Yeah, I’m mentioning them in the same breath. And why not? They’ve got a few things in common; specifically that both of them have said some rather nasty things about gays & lesbians in the past. Falwell blamed gays & lesbians, among others, for the attacks on 9/11. Farrakhan once advocated the death penalty for homosexuality. Most recently both have set togues wagging (and bloggers typing) with their conciliatory words and gestures to gays & lesbians.
Falwell was probably most surprising with his on-air statement about gay & lesbian civil rights.
Falwell, who in the immediate aftermath of Sept. 11, 2001, blamed the terrorist attacks on “the pagans, the abortionists, and the feminists and the gays and lesbians,” and who describes himself as “very conservative,” told Carlson that if he were a lawyer, he too would argue for civil rights for gays.
“I may not agree with the lifestyle,” Falwell said. “But that has nothing to do with the civil rights of that… part of our constituency.
“Judge Roberts would probably have been not a good very good lawyer if he had not been willing, when asked by his partners in the law firm to assist in guaranteeing the civil rights of employment and housing to any and all Americans.”
When Carlson countered that conservatives, “are always arguing against ‘special rights’ for gays,” Falwell said that equal access to housing and employment are basic rights, not special rights.
“Civil rights for all Americans, black, white, red, yellow, the rich, poor, young, old, gay, straight, et cetera, is not a liberal or conservative value,” Falwell went on to say. “It’s an American value that I would think that we pretty much all agree on.”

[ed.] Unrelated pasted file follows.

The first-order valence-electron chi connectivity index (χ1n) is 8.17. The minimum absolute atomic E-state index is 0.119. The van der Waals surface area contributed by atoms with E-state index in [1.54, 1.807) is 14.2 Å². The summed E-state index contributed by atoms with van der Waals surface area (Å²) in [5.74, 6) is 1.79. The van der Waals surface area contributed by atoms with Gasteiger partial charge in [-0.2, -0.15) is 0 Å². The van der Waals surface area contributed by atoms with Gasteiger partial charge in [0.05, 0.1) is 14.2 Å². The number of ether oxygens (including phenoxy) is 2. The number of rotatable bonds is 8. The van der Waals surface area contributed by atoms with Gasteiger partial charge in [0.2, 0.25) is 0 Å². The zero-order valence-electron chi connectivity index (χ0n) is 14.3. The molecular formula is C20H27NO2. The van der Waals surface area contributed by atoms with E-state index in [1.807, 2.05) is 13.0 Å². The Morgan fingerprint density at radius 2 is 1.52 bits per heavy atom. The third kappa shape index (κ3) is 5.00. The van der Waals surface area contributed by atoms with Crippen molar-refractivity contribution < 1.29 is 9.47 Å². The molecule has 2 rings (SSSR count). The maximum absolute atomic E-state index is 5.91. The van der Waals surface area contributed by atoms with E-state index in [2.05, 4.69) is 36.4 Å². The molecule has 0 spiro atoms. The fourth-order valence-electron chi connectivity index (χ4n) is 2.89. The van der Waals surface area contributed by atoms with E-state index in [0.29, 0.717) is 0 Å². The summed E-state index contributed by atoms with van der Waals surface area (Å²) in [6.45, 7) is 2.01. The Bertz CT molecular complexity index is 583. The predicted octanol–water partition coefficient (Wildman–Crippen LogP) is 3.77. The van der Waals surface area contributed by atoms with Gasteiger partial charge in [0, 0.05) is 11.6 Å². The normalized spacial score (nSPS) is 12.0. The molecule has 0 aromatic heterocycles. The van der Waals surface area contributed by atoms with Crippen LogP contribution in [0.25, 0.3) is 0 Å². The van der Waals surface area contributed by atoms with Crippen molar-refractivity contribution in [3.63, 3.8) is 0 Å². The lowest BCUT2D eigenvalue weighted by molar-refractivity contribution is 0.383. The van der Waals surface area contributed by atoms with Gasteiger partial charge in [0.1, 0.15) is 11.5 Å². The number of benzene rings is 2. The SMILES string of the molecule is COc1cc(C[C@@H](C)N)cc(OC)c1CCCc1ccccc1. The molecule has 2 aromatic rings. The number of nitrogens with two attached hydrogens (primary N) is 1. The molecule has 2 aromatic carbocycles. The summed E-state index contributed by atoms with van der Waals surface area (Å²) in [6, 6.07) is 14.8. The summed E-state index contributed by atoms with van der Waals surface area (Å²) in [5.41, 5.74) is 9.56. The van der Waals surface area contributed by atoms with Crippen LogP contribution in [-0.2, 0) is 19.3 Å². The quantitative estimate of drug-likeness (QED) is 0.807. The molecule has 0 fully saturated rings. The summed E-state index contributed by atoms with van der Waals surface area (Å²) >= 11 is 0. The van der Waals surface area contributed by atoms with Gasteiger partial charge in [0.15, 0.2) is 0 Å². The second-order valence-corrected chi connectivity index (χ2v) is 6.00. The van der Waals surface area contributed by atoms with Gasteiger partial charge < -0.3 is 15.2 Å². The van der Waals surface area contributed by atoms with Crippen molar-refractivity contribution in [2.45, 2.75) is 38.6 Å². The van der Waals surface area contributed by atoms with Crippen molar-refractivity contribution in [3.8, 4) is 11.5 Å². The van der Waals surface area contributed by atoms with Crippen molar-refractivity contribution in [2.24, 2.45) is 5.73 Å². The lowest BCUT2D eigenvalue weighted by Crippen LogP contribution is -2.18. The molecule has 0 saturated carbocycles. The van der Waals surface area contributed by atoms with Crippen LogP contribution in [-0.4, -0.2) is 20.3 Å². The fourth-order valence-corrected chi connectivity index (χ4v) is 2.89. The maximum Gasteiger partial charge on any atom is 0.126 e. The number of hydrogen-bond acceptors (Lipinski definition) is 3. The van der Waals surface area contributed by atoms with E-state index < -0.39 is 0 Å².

I’m sure Tucker nearly fell out of his tassled loafers. And, to tell the truth I did a bit of a double take myself. Falwell hasn’t commented since then, and his remarks were almost immediately wiped off the front page by Pat Robertsons murderous designs on the president of Venezuela, and hesitant to read too much into it.
I know Falwell has long been the focus of protests and outreach by Soulfource, and while it looks as though those activities have had some positive effect, I’m still waiting for the other shoe to drop. There’s no word how Falwells base reacted to this, and he hasn’t yet tried to back away from his comments. But I think it’s unlikely that Falwell’s about to become an outspoken advocate for gay & lesbian equality. Also, notice what was specifically not included in his brief list of civil rights.
Then there’s Farrakahn, who recently sent a letter to the National Black Justice Coalition reiterating his support of black gay & lesbian participation in the Millions More March in the wake of recent anti-gay remarks by march organizer Willie Wilson. In an open letter, Farrakhan added "I cannot fault a gay or lesbian person who stands on their platform to preach what they believe of self and how the world should view them." Sounds good, but I can’t help feeling he’s managed to leave himself some wiggle room, and he didn’t say anything glack gays participating in the organization and planning of the march.
Maybe I’m wrong to be skeptical of seemingly gay-supportive statements from guys like Falwell and Farrakhan. After all, condering the past of each man, even mildly supportive statements concerning gays & lesbians are pretty significant steps forward. But, again considering each man’s past, some suspicion is warranted. After all, both seemed to have crafted their statements so as not to go too far, and risk offending their base support.
To borrow a quote from NBJC Executive Director H. Alexander Robinson, "While I would not count this as a victory, it is not a defeat."
It’s somewhere bewteen point A and point B, with some distance yet to go between the two.